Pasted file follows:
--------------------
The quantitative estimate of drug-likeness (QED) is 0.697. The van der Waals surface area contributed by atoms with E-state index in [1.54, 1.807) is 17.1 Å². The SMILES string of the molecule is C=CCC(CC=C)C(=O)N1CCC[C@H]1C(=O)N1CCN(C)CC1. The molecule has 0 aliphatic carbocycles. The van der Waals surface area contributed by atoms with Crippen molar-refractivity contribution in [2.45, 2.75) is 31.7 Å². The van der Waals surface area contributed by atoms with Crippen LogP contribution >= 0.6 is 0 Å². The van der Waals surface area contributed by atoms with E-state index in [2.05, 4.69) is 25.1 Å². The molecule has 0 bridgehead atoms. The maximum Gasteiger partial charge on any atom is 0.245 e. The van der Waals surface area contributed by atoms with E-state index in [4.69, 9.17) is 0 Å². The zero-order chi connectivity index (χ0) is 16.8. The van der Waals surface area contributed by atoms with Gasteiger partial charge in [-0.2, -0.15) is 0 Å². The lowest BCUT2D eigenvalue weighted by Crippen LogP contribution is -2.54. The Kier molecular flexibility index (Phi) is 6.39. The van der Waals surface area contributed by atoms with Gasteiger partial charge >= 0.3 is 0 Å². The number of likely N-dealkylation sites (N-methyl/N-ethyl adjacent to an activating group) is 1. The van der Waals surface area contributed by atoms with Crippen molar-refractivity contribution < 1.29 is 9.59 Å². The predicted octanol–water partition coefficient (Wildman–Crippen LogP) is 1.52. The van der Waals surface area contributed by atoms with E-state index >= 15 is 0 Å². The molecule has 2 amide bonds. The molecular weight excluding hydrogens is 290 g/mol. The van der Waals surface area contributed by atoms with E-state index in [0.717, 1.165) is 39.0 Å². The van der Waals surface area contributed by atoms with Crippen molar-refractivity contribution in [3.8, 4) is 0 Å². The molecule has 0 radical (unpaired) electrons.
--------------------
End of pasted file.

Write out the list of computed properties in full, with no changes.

The quantitative estimate of drug-likeness (QED) is 0.697. The van der Waals surface area contributed by atoms with E-state index in [1.54, 1.807) is 17.1 Å². The SMILES string of the molecule is C=CCC(CC=C)C(=O)N1CCC[C@H]1C(=O)N1CCN(C)CC1. The molecule has 0 aliphatic carbocycles. The van der Waals surface area contributed by atoms with Crippen molar-refractivity contribution in [2.45, 2.75) is 31.7 Å². The van der Waals surface area contributed by atoms with Crippen LogP contribution >= 0.6 is 0 Å². The van der Waals surface area contributed by atoms with E-state index in [2.05, 4.69) is 25.1 Å². The molecule has 0 bridgehead atoms. The maximum Gasteiger partial charge on any atom is 0.245 e. The van der Waals surface area contributed by atoms with E-state index in [4.69, 9.17) is 0 Å². The zero-order chi connectivity index (χ0) is 16.8. The van der Waals surface area contributed by atoms with Gasteiger partial charge in [-0.2, -0.15) is 0 Å². The lowest BCUT2D eigenvalue weighted by Crippen LogP contribution is -2.54. The Kier molecular flexibility index (Phi) is 6.39. The van der Waals surface area contributed by atoms with Gasteiger partial charge >= 0.3 is 0 Å². The number of likely N-dealkylation sites (N-methyl/N-ethyl adjacent to an activating group) is 1. The van der Waals surface area contributed by atoms with Crippen molar-refractivity contribution < 1.29 is 9.59 Å². The predicted octanol–water partition coefficient (Wildman–Crippen LogP) is 1.52. The van der Waals surface area contributed by atoms with E-state index >= 15 is 0 Å². The molecule has 2 amide bonds. The molecular weight excluding hydrogens is 290 g/mol. The van der Waals surface area contributed by atoms with E-state index in [0.717, 1.165) is 39.0 Å². The van der Waals surface area contributed by atoms with Crippen molar-refractivity contribution in [3.8, 4) is 0 Å². The molecule has 0 radical (unpaired) electrons.